On Thursday, March 26, the FDA granted authorization for SomrystTM, a prescription-only digital therapeutic for treatment of chronic insomnia in patients aged 22 years or older.
On Thursday, March 26, the FDA granted authorization for SomrystTM, a prescription-only digital therapeutic that can be accessed on a smart phone or tablet for treatment of chronic insomnia in patients aged 22 years or older. Clinical guidelines from the American Academy of Sleep Medicine and the American College of Physicians recommend cognitive behavioral therapy for insomnia (CBTi) as first-line treatment for chronic insomnia. Somryst uses technology to digitally deliver CBTi to patients. Similar to person-to-person CBTi interventions, Somryst provides 3 primary mechanisms of action to improve symptoms: tailored sleep restriction and consolidation, stimulus control, and personalized cognitive restructuring.
The FDA authorization was based on two randomized controlled trials comprising more than 1400 adults with chronic insomnia. Findings from the first trial suggest that patients saw improvements in insomnia severity, sleep onset latency, and wake after sleep onset (time awake at night) by the end of treatment. Moreover, the effects of treatment were sustained at 6 and 12 months follow-up.1 In the second trial, which consisted of 1149 patients with insomnia and depression, a significant reduction in insomnia severity was seen after 9 weeks of treatment, and the benefits were still evident over 12 months follow up.2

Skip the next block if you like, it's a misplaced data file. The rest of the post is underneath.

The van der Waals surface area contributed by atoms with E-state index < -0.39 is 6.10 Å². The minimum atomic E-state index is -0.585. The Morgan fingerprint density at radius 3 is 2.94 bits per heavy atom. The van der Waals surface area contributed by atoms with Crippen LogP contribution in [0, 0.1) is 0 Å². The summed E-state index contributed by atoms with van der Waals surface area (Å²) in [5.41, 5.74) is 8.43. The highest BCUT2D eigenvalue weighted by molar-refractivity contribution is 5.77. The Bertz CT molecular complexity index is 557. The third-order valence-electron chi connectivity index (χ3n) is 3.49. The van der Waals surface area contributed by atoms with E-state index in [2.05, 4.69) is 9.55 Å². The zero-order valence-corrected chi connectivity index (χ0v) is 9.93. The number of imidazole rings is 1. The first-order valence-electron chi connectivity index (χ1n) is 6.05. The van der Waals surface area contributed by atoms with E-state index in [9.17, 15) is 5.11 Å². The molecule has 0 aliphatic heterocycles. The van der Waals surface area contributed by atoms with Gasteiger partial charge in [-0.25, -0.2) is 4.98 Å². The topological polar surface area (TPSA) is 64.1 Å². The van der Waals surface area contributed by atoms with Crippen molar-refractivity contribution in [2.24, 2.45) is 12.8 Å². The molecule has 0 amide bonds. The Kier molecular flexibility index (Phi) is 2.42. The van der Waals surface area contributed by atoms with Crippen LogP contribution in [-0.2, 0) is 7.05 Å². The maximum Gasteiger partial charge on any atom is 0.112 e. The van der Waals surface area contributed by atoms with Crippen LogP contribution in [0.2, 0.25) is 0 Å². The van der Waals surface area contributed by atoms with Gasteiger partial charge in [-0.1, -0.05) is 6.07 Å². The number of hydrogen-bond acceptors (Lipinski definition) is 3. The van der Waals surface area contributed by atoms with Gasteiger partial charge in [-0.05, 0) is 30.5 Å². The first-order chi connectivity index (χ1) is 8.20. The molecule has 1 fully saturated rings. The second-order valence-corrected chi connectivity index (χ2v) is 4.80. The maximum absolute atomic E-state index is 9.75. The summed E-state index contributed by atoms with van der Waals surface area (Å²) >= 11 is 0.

Somryst should be used only under the supervised care of a clinician. Psychiatric Times Advisory Board member John Torous, MD, MBI, director of the digital psychiatry division, Department of Psychiatry, Beth Israel Deaconess Medical Center, a Harvard Medical School affiliated teaching hospital, warns that “The usage data collected in therapy lessons by Somryst are not intended to be used as a standalone assessment of treatment progress.”
Contraindication for use include:
• Any disorder exacerbated by sleep restriction (eg, bipolar disorder, schizophrenia, other psychotic spectrum disorders)
• Untreated obstructive sleep apnea
• Seizure disorders
• Individuals at high risk of falls
• Pregnant women
• Person with unstable of degenerative illness judged to be worsened by sleep restriction.
Torous noted, “The mental health field has a rich history of using technology as part of care for insomnia, so this news is of course welcome. But it remains to be seen whether this will actually increase access to quality of care. Real world data will be critical for psychiatrists about the implementation challenges and patient experiences with this new product.”
1. Rittenband LM, Thorndike FP, Ingersoll KS, et al. Effect of a web-based cognitive behavior therapy for insomnia intervention with 1-year follow-up: a randomized clinical trial. JAMA Psychiatry. 2017;74:68-75.
2. Christensen H, Batterham PJ, Gosling JA, et al. Effectiveness of an online insomnia program (SHUTi) for prevention of depressive episodes (the GoodNight Study): a randomised controlled trial. Lancet Psychiatry. 2016;3:333-341.